New Zealand Begins Investigation into War Criminals Living There
Menu JTA Search

New Zealand Begins Investigation into War Criminals Living There

Download PDF for this date

The New Zealand government has begun an investigation to find out if suspected Nazi war criminals are living in that country, with deportation or extradition possible if any are found.

New Zealand Attorney General Paul East announced that the government has employed three researchers to sift through available information in New Zealand and Australia. A wider investigation will follow, if warranted, to include Eastern and Central European sources, East said.

A budget of $120,000 has been allocated for the first year’s work.

The announcement came 16 months after the Los Angeles-based Simon Wiesenthal Center released a list of suspected war criminals compiled from various international sources. Some might have found haven in New Zealand or Australia.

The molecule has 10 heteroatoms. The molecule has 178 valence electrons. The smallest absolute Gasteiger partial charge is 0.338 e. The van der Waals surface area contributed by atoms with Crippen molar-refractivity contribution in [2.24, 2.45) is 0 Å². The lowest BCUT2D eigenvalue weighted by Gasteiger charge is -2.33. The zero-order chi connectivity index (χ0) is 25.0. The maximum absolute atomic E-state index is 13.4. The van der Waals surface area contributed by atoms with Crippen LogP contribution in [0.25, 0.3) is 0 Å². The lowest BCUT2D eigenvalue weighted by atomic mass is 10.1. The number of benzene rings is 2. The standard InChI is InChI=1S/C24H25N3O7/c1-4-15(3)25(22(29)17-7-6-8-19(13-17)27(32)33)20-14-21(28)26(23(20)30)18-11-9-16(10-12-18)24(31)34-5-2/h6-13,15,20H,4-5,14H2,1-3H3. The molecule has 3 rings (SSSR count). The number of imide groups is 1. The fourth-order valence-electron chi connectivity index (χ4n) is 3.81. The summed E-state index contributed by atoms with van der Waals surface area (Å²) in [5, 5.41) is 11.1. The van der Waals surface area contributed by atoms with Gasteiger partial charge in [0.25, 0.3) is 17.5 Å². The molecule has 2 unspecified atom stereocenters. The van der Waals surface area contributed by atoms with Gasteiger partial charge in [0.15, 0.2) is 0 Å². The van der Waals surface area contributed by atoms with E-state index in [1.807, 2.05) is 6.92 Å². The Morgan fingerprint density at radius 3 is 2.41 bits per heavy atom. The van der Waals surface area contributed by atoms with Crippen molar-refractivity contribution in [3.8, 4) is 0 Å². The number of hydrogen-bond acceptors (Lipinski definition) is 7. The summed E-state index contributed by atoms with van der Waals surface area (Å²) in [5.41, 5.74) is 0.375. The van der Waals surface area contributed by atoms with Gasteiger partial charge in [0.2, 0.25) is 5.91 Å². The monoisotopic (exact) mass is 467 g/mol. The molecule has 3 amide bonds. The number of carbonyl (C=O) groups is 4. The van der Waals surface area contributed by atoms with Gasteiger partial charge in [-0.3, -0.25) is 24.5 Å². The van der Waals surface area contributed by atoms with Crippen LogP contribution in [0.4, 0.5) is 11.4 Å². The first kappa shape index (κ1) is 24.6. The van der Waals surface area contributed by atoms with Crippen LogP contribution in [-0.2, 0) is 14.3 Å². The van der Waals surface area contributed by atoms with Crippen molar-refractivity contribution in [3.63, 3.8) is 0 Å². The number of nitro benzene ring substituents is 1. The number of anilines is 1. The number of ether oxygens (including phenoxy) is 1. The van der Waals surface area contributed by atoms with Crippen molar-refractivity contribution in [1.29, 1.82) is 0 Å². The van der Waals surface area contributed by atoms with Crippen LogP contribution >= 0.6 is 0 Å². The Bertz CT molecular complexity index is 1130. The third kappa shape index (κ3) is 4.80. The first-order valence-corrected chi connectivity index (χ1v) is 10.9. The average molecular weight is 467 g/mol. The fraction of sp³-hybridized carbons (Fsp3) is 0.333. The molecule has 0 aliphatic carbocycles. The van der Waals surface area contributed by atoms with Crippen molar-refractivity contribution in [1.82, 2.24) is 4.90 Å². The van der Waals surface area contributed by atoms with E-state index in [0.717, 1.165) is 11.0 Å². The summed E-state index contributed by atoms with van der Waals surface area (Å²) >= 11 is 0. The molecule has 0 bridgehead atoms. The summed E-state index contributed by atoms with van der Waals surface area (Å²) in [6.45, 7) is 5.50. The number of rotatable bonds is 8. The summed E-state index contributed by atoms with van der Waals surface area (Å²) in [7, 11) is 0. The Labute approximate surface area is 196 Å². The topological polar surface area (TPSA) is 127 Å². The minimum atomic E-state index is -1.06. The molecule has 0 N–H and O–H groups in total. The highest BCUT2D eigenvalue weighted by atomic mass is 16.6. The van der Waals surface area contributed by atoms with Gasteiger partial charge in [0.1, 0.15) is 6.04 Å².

The government has not said what legislative action would be taken if war criminals are found. An official said deportation or extradition are the most likely options.

Wendy Ross, president of the New Zealand Jewish Council, said the Jewish community is satisfied with the government’s initiative.

Efraim Zuroff, director of the Wiesenthal Center’s Israel office, issued a statement welcoming New Zealand’s announcement. “It is unthinkable that New Zealand afford a haven for the perpetrators of the Holocaust,” he said.

Founding Funders

The digitization of the JTA Archive would not have been possible without the generous support of the following donors:
  • The Gottesman Fund
  • Righteous Persons Foundation
  • Charles H. Revson Foundation
  • Elisa Spungen Bildner and Robert Bildner, in honor of Norma Spungen
  • George S. Blumenthal
  • Grace and Scott Offen Charitable Fund